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Flight bookings to Brussels plummeted by 136% in the wake of the terrorist bombings on the Belgian capital’s airport and metro system.

The year-on-year downturn is revealed in a comparison of new bookings minus cancellations by ForwardKeys, which monitors future travel patterns by analysing 14 million reservation transactions a day.

The segment hardest hit in the days following the March 22 attacks was group travel to Brussels, down 214%, together with the leisure segment, down 150%.

But all sectors have been badly affected. Those planning immediate travel accounted for the biggest drop in net bookings.

ForwardKeys co-founder and chief executive, Olivier Jager, said: “Our analysis confirms what many must have suspected, that once again terrorism is having a fundamental impact on international travel.

“The immediate effect of the Brussels bombings has been greater than the aftermath of the attacks on Paris in November last year when net bookings fell by 101%.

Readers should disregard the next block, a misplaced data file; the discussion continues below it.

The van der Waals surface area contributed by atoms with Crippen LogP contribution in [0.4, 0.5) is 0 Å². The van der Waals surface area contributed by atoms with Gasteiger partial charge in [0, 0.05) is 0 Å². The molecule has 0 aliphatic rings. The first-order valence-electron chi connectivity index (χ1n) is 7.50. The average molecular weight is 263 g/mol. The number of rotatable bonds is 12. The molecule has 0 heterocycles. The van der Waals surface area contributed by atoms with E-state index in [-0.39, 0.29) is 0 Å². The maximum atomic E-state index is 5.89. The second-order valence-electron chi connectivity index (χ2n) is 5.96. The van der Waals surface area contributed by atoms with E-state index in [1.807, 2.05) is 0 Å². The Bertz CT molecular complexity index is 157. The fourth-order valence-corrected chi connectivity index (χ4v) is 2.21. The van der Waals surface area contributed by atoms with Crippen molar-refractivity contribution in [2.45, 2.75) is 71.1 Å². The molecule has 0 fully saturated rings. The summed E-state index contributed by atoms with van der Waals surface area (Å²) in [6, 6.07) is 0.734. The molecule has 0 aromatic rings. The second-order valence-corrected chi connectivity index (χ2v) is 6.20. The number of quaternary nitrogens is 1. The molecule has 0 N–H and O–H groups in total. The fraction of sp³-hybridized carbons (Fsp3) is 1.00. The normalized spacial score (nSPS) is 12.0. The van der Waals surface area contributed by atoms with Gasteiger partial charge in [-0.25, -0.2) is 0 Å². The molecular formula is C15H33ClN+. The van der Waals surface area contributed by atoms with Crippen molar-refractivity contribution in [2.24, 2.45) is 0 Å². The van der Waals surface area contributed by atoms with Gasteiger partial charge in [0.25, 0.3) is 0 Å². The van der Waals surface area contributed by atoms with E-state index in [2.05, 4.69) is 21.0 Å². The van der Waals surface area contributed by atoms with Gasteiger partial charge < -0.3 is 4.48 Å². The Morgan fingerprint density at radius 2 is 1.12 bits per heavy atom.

“This can be explained by the fact that the Brussels attacks led to the full closure of the city’s airport.”

After the initial wave of cancellations immediately following the Brussels attacks, cancellations have begun to return to last year’s levels. The coming days will reveal whether this improvement is sustained. But new bookings remain very low, down 32% on the previous year.

Jager added: “The recovery in new bookings is what will drive Brussels’ arrival performance for the coming six months.

“It will require a fully functional airport and regained confidence from bookers, especially when arranging group trips.

“It’s possible that the summer holidays might see more last-minute bookings as a result.”